Elucidating the mechanism behind and investigating the efficacy of Traditional Chinese Medicine and Traditional Tibetan Medicine in combination with standard therapeutics in hepatocellular carcinoma and cholangiocarcinoma in vitro.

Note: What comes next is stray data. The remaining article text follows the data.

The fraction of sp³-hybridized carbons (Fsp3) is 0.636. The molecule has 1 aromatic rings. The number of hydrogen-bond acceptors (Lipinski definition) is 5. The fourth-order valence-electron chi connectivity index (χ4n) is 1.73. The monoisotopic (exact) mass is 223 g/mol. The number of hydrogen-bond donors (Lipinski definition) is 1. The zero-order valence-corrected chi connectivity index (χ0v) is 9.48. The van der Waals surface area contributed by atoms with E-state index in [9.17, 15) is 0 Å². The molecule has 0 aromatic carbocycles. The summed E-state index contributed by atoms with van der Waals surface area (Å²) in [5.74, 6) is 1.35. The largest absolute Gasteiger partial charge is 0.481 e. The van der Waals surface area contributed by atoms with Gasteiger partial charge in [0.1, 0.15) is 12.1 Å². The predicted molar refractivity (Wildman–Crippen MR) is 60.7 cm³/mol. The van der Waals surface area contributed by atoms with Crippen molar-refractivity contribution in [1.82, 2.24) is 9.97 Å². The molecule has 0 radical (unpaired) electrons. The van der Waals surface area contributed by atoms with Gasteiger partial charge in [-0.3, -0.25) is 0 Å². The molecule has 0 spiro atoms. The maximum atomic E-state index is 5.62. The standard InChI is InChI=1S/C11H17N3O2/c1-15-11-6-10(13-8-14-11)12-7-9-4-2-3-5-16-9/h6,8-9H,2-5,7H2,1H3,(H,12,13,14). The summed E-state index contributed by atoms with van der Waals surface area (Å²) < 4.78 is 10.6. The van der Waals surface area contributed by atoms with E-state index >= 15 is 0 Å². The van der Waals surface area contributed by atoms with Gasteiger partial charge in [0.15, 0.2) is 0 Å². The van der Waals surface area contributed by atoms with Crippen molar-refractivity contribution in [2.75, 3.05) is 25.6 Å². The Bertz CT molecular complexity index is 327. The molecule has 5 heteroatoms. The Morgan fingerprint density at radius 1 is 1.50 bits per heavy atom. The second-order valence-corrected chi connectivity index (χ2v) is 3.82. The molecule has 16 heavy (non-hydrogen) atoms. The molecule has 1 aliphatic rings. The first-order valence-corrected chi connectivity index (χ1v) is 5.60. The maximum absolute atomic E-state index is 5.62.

In this study, we investigated compounds of plant and mushroom origin belonging to Traditional Chinese Medicine (TCM) and to Traditional Tibetan Medicine (TTM): a sandy beige mushroom Trametes robiniophila Murr, commonly known as Huaier/TCM as well as Ershiwuwei Songshi Wan and Qiwei Honghua Shusheng Wan, which both belong to TTM. We aimed to study the efficacy of TTM and TCM in hepatocellular carcinoma (HCC) and cholangiocarcinoma (CCA) in vitro. TCM and TTM were tested either as a monotherapy, or in combination with standard therapeutics: sorafenib for HCC treatment and gemcitabine for CCA. We also discovered a protective mechanism behind the most successful therapeutic combinations. The results demonstrated that TCM and TTM inhibited the proliferation of cancer cells in a time- and dose-dependent manner. The results were compared to classical chemotherapeutics currently used in the clinic: sorafenib for HCC and gemcitabine for CCA. In HCC settings, a combination of Huaier (16 mg/ml) with half of the human plasma concentration of sorafenib, Qiwei Honghua Shusheng Wan (1 mg/ml) monotherapy as well as its combination with half or even a quarter dose of the human plasma concentration of sorafenib represented the most efficient treatments, inhibiting the growth of HCC cells more effectively than the standard therapy. The inhibitory mechanism relied on a strong induction of apoptosis. In CCA settings, Ershiwuwei Songshi Wan and Qiwei Honghua Shusheng Wan as monotherapies or in combination with very low doses of gemcitabine inhibited the growth of CCA cells more efficiently than the standard therapy. Importantly, Ershiwuwei Songshi Wan at the 8 and 16 mg/ml concentrations and Qiwei Honghua Shusheng Wan at the 4 mg/ml concentration were efficacious with gemcitabine applied at massively reduced concentrations. The protective mechanism in CCA relied on a strong induction of early and late apoptosis. Cellular senescence and necroptosis were not associated with protection against HCC/CCA. Combination therapy with TCM or TTM allowed for a dose reduction of standard chemotherapeutics. This is especially important as both chemotherapeutic drugs show strong side effects in patients. The reduction of chemotherapeutics and the synergistic effect observed while applying them in combination with TCM and TTM has strong perspectives for the clinic and patients suffering from HCC and CCA.


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